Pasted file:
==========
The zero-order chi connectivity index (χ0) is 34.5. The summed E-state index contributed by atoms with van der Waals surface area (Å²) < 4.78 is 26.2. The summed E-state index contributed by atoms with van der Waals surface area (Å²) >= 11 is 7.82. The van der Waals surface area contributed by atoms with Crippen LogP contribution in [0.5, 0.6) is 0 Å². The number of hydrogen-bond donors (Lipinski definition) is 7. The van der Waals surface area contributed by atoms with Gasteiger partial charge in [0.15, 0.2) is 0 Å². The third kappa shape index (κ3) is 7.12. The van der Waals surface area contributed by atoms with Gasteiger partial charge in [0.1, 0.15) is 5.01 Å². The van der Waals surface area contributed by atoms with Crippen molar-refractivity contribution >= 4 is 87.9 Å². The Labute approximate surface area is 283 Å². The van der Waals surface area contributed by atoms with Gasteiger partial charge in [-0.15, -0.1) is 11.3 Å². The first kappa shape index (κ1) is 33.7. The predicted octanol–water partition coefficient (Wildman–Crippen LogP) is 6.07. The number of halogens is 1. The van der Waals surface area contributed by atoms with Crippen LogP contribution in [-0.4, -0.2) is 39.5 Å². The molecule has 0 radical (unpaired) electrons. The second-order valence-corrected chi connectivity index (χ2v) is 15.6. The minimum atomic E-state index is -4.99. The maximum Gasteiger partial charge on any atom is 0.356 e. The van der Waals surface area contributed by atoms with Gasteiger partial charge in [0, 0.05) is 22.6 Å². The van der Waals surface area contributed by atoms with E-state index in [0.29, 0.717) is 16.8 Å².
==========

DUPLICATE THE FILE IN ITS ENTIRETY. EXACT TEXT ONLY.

The zero-order chi connectivity index (χ0) is 34.5. The summed E-state index contributed by atoms with van der Waals surface area (Å²) < 4.78 is 26.2. The summed E-state index contributed by atoms with van der Waals surface area (Å²) >= 11 is 7.82. The van der Waals surface area contributed by atoms with Crippen LogP contribution in [0.5, 0.6) is 0 Å². The number of hydrogen-bond donors (Lipinski definition) is 7. The van der Waals surface area contributed by atoms with Gasteiger partial charge in [0.15, 0.2) is 0 Å². The third kappa shape index (κ3) is 7.12. The van der Waals surface area contributed by atoms with Gasteiger partial charge in [0.1, 0.15) is 5.01 Å². The van der Waals surface area contributed by atoms with Crippen molar-refractivity contribution >= 4 is 87.9 Å². The Labute approximate surface area is 283 Å². The van der Waals surface area contributed by atoms with Gasteiger partial charge in [-0.15, -0.1) is 11.3 Å². The first kappa shape index (κ1) is 33.7. The predicted octanol–water partition coefficient (Wildman–Crippen LogP) is 6.07. The number of halogens is 1. The van der Waals surface area contributed by atoms with Crippen LogP contribution in [-0.4, -0.2) is 39.5 Å². The molecule has 0 radical (unpaired) electrons. The second-order valence-corrected chi connectivity index (χ2v) is 15.6. The minimum atomic E-state index is -4.99. The maximum Gasteiger partial charge on any atom is 0.356 e. The van der Waals surface area contributed by atoms with Gasteiger partial charge in [0, 0.05) is 22.6 Å². The van der Waals surface area contributed by atoms with E-state index in [0.29, 0.717) is 16.8 Å².